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Association of PD-1 gene polymorphisms with systemic lupus erythematosus

by Kong, Kai-pang

Abstract (Summary)
(Uncorrected OCR) Abstract of thesis entitled Association of PD-1 gene polymorphisms with systemic lupus erythematosus submitted by Kong Kai Pang for the Degree of Master of Philosophy at the University of Hong Kong in December 2004 Programmed death 1 (PD-1) is a negative regulator of T-cells and different lines of evidence suggest that PD-1 is a candidate gene in systemic lupus erythematosus (SLE) susceptibility. First, it maps at chromosomal region 2q37.3, which is a susceptibility locus (SLEB2) of SLE. Second, dysregulated PD-1 expression is associated with break of tolerance, through failure to induce inhibitory signal during T- and B-cells activation, which is one of the major steps in developing autoimmunity. Third, PD-1-/- mice develop lupus-like syndrome. Finally, PD-1 polymorphisms are associated with various autoimmune diseases. The aim of this study is to investigate the association of the PD-1 polymorphisms and haplotypes with systemic lupus erythematosus (SLE) in Hong Kong Chinese population. We performed a case-control association study of 3 single nucleotide polymorphisms (SNPs), PD1.1 G/A, PD1.3 G/A and PD1.5 C/T with SLE. The study included 514 SLE patients and 647 healthy controls. Association of genotypes and alleles with disease, haplotypes construction and linkage disequilibrium (LD) analysis were performed. Association between SNPs and disease phenotypes was also examined. And correlation between various SNPs and PD-1 mRNA expression was investigated. We found the AA genotype and A allele of the SNP PD1.1 were associated with a decreased risk in developing SLE (OR 0.5; P = 0.014 and OR = 0.71; P = 0.007, respectively). However, no association for SNP PD1.5 was found in SLE and SNP PD1.3 was non-polymorphic in our population. As PD1.3 is non-polymorphic in our populations, only four haplotypes were constructed from PD1.1 and PD1.5. No significant difference in haplotypes frequencies was found between SLE patients and controls. However, the frequency of A/C homozygote (i.e. having PD1.1 AA and PD1.5 CC) was reduced in patients than in controls (OR 0.69; P = 0.021). In addition, the SNP PD1.1 was associated with patients showing double positive in anti-Ro and anti-La autoantibodies (OR = 8.03; P = 0.0002). We also observed a significant difference in PD-1 mRNA expression levels among the various genotypes of PD1.1 and PD1.5. The PD1.1 AA showed the lowest expression levels when compared to PD1.1 GA (P = 0.029) and PD1.1 GG (P < 0.0001). The expression of PD1.1 GA was also lower than that of PD1.1 GG (P = 0.029). The PD1.5 CC showed the lowest expression when compared to PD1.5 CT (P = 0.03) and PD1.5 TT (P = 0.17). Moreover, the difference of PD-1 mRNA expression between A/C homozygote and non-A/C homozygote was statistically significant (P = 0.002). We concluded that PD-1 polymorphisms were associated with SLE, and the AA genotype and A allele of PD1.1 and A/C homozygote that associated with reduced PD-1 mRNA expression might be protective against SLE development in our population.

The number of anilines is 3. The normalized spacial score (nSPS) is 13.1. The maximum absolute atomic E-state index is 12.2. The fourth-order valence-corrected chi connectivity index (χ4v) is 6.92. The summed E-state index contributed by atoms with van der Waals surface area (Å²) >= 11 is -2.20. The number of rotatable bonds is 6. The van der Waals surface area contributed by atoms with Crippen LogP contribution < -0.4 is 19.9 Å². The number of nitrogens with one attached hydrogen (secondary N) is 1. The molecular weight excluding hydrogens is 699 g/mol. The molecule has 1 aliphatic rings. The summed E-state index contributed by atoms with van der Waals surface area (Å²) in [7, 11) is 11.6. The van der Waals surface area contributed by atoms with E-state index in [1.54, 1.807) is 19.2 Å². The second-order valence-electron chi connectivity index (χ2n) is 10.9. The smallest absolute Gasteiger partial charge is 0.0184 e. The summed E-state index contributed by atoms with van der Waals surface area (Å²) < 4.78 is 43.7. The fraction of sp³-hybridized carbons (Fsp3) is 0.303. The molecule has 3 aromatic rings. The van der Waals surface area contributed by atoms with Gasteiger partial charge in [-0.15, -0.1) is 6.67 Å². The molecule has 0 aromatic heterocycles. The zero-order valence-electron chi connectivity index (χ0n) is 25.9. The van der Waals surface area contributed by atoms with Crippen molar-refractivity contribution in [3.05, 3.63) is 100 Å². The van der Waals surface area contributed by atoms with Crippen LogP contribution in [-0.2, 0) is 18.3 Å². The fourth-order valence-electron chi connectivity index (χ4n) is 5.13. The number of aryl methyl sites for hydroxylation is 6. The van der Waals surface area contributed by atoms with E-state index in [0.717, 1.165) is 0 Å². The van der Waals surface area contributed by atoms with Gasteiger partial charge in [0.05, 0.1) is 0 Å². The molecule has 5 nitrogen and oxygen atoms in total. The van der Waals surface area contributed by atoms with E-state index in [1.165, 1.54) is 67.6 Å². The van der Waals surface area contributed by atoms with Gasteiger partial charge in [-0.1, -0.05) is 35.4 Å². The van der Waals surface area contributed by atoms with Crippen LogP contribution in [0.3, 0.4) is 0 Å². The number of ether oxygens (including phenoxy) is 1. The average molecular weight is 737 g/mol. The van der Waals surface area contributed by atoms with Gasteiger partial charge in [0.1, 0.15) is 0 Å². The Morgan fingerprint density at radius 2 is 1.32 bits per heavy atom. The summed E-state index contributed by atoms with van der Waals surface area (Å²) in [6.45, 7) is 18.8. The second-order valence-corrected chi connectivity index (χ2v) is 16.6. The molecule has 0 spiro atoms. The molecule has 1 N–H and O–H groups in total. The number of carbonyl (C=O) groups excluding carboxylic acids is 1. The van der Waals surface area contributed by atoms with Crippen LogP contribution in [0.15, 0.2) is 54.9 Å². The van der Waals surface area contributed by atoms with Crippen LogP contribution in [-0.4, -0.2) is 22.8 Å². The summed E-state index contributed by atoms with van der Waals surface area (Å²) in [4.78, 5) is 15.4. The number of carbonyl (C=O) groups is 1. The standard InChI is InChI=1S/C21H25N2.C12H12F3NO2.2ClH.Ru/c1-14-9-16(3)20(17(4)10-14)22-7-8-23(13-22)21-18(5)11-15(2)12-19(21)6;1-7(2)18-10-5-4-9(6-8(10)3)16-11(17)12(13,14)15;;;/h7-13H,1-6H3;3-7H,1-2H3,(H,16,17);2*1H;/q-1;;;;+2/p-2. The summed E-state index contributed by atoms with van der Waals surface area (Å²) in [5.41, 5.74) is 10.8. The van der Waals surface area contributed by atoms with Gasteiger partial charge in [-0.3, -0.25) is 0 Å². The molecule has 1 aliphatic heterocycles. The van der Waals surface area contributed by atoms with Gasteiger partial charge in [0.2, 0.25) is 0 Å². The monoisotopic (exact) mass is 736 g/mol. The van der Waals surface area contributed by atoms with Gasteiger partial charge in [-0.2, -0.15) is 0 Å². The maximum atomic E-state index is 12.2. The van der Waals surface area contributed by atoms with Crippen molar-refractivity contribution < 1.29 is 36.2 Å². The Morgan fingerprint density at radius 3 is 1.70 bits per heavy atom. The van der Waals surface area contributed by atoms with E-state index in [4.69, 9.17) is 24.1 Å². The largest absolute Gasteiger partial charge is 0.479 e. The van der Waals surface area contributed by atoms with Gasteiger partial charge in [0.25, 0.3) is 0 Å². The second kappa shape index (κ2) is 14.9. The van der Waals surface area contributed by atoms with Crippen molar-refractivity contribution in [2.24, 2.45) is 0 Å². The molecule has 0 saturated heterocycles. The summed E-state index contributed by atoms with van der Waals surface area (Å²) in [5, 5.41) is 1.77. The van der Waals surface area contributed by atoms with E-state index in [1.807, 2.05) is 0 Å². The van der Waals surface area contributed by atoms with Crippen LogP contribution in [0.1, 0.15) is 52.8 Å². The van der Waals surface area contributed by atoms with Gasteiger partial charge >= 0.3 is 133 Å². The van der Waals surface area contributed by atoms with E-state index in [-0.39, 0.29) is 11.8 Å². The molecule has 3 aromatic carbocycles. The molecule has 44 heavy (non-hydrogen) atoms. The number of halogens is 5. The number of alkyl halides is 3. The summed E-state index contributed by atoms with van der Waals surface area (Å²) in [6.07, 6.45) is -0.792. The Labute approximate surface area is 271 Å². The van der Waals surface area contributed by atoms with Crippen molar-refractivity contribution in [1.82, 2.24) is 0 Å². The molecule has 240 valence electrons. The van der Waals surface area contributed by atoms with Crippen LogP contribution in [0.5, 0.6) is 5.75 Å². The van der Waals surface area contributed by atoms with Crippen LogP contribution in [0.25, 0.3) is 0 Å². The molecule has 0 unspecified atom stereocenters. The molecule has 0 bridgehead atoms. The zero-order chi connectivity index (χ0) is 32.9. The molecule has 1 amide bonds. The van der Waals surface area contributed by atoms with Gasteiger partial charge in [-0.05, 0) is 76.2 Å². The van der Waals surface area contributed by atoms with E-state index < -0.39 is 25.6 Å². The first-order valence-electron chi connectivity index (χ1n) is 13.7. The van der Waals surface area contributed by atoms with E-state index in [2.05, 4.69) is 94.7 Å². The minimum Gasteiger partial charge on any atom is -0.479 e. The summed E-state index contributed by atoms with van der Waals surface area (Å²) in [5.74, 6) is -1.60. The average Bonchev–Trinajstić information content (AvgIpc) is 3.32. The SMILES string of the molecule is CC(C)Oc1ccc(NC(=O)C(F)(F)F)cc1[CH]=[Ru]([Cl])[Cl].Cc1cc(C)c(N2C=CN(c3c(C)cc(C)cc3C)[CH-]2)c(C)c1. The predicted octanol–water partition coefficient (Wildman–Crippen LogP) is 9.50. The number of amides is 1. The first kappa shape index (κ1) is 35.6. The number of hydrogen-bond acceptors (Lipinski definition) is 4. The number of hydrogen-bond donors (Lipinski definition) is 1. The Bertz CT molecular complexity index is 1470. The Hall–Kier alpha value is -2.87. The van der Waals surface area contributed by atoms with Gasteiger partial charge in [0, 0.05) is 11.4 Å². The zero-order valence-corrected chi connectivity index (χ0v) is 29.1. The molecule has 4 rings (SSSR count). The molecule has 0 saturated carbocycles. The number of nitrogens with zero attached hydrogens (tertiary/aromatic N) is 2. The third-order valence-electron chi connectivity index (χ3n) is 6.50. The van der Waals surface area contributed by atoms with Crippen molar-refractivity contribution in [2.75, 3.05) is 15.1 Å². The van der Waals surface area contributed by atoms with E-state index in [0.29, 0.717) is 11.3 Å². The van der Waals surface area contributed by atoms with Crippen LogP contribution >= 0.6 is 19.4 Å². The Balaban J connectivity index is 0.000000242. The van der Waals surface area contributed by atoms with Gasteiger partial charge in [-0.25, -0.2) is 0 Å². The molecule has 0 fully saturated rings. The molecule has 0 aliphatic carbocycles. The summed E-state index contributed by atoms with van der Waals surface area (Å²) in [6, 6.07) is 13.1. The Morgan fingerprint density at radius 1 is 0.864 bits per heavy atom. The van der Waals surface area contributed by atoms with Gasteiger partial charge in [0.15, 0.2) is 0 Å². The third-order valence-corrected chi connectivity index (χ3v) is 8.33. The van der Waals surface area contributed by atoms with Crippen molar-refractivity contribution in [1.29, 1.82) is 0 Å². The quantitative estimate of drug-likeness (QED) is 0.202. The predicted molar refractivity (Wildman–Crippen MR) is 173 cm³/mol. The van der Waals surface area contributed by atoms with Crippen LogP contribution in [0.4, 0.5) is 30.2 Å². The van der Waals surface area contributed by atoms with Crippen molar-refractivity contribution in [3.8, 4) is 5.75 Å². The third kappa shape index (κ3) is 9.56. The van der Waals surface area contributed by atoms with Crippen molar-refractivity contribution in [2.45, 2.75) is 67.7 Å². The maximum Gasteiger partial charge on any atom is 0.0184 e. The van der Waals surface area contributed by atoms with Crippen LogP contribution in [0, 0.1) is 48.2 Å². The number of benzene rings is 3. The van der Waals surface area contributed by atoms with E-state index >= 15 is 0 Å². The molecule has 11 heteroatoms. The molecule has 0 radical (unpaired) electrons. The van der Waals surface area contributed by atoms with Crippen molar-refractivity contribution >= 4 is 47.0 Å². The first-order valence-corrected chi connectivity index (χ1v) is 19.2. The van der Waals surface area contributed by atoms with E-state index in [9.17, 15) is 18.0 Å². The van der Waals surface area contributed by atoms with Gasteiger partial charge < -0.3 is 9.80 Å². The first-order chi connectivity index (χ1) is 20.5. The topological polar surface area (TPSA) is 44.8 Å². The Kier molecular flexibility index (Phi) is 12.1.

Bibliographical Information:

Advisor:

School:The University of Hong Kong

School Location:China - Hong Kong SAR

Source Type:Master's Thesis

Keywords:systemic lupus erythematosus apoptosis t cells genetic polymorphisms

ISBN:

Date of Publication:01/01/2005

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